The new year got off to a great start following the announcement that China would reopen the mainland's borders ahead of the Lunar New Year holidays.
The move has kick-started the return of mass tourism. The lifting of most COVID-related entry restrictions and the dropping of quarantine requirements for all international arrivals on Jan. 8 marked a significant step forward for the return of global travel. Many Chinese are eager to be reunited with friends and family, and many more will be traveling for business and leisure.
The government also plans to resume accepting visa applications from international tourists, a critical step for beginning the recovery of inbound travel into China.
Investors hope the reopening of borders will reinvigorate China's $17 trillion economy in the months and years to come. Europe and the U.S. have made good progress toward boosting the post-pandemic recovery of the global travel industry already. This year, the Asia-Pacific region aims to pick up the pace.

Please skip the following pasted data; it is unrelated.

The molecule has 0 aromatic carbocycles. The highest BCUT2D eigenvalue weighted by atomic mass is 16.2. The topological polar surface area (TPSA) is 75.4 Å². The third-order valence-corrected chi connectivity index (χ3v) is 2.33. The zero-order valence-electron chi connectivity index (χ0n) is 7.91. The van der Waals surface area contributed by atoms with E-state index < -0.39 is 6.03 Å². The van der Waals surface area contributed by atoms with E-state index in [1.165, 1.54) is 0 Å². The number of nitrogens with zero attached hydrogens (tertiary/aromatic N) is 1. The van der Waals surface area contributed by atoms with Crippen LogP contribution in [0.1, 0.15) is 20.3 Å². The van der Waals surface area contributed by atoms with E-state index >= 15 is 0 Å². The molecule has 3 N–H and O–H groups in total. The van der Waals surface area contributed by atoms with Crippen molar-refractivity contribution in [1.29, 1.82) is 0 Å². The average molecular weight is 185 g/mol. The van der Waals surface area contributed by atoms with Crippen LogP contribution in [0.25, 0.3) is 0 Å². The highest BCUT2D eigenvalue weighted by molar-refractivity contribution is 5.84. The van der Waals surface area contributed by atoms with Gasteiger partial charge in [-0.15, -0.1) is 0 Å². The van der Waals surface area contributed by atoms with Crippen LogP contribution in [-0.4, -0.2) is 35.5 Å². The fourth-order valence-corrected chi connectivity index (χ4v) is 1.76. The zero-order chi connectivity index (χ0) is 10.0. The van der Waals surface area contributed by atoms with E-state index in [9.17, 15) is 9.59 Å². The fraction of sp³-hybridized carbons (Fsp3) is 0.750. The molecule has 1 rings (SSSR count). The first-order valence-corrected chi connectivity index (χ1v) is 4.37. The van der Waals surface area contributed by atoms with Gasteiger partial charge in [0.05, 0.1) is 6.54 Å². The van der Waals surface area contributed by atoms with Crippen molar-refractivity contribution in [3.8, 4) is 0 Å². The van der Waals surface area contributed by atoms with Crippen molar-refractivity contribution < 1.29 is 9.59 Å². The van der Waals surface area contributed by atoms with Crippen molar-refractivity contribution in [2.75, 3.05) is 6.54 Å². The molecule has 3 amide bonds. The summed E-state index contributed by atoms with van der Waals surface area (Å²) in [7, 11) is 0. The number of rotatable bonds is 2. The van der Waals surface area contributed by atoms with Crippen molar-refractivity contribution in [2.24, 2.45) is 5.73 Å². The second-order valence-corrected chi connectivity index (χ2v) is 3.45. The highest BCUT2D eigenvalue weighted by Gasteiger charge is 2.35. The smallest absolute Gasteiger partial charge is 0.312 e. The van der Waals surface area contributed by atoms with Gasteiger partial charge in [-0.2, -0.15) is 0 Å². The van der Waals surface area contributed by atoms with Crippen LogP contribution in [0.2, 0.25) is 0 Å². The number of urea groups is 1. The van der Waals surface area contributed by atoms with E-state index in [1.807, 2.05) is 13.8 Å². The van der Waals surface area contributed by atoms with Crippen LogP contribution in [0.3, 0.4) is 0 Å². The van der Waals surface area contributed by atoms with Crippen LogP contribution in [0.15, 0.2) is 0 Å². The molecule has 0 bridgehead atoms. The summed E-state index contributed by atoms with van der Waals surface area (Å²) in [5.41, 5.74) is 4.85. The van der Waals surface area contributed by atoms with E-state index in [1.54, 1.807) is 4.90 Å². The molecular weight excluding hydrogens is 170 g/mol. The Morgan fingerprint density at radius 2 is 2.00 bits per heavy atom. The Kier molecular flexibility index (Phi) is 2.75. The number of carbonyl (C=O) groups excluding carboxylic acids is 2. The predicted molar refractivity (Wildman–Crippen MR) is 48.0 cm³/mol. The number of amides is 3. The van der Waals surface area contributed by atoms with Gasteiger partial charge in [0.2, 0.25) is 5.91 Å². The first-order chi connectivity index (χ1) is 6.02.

After a long wait, Chinese mainland citizens are, once again, excited to journey abroad.
According to Ctrip, Trip.com Group's travel service platform in China, searches for outbound flights from mainland China increased 83% for the period between the reopening announcement on Dec. 26 and Jan. 5 compared with the two previous weeks, reaching a three-year peak. Outbound flight bookings rose 59% over the same period.
Overseas destinations are welcoming the first wave of returning Chinese tourists over the Lunar New Year holidays. Trip.com Group data shows the top 10 outbound destinations for the holiday period have been Australia, Thailand, Japan, Hong Kong, Malaysia, the U.S., Singapore, the U.K., Macao and Indonesia.
This data underscores consumer eagerness for outbound travel to quickly resume from China’s mainland.
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